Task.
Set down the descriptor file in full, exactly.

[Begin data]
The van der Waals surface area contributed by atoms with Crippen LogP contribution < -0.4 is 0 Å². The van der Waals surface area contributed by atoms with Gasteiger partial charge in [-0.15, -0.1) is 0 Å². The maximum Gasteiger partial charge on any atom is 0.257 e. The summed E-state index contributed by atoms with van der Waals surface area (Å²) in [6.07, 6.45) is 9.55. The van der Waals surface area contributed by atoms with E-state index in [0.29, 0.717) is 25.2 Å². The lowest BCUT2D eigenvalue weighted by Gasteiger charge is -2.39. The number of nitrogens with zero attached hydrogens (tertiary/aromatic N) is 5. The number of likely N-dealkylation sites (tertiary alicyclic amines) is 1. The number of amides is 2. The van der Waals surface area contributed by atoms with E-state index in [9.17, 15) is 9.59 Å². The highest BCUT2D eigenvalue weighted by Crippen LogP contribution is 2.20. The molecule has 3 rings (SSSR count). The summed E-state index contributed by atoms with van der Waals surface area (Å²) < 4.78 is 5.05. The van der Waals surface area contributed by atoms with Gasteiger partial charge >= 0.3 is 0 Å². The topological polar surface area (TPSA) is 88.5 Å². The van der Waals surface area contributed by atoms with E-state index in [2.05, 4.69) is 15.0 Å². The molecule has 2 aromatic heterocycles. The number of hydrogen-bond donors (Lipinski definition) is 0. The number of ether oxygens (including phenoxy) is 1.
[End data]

The van der Waals surface area contributed by atoms with Crippen LogP contribution < -0.4 is 0 Å². The van der Waals surface area contributed by atoms with Gasteiger partial charge in [-0.15, -0.1) is 0 Å². The maximum Gasteiger partial charge on any atom is 0.257 e. The summed E-state index contributed by atoms with van der Waals surface area (Å²) in [6.07, 6.45) is 9.55. The van der Waals surface area contributed by atoms with E-state index in [0.29, 0.717) is 25.2 Å². The lowest BCUT2D eigenvalue weighted by Gasteiger charge is -2.39. The number of nitrogens with zero attached hydrogens (tertiary/aromatic N) is 5. The number of likely N-dealkylation sites (tertiary alicyclic amines) is 1. The number of amides is 2. The van der Waals surface area contributed by atoms with E-state index in [9.17, 15) is 9.59 Å². The highest BCUT2D eigenvalue weighted by Crippen LogP contribution is 2.20. The molecule has 3 rings (SSSR count). The summed E-state index contributed by atoms with van der Waals surface area (Å²) < 4.78 is 5.05. The van der Waals surface area contributed by atoms with Gasteiger partial charge >= 0.3 is 0 Å². The topological polar surface area (TPSA) is 88.5 Å². The van der Waals surface area contributed by atoms with E-state index in [2.05, 4.69) is 15.0 Å². The molecule has 2 aromatic heterocycles. The number of hydrogen-bond donors (Lipinski definition) is 0. The number of ether oxygens (including phenoxy) is 1.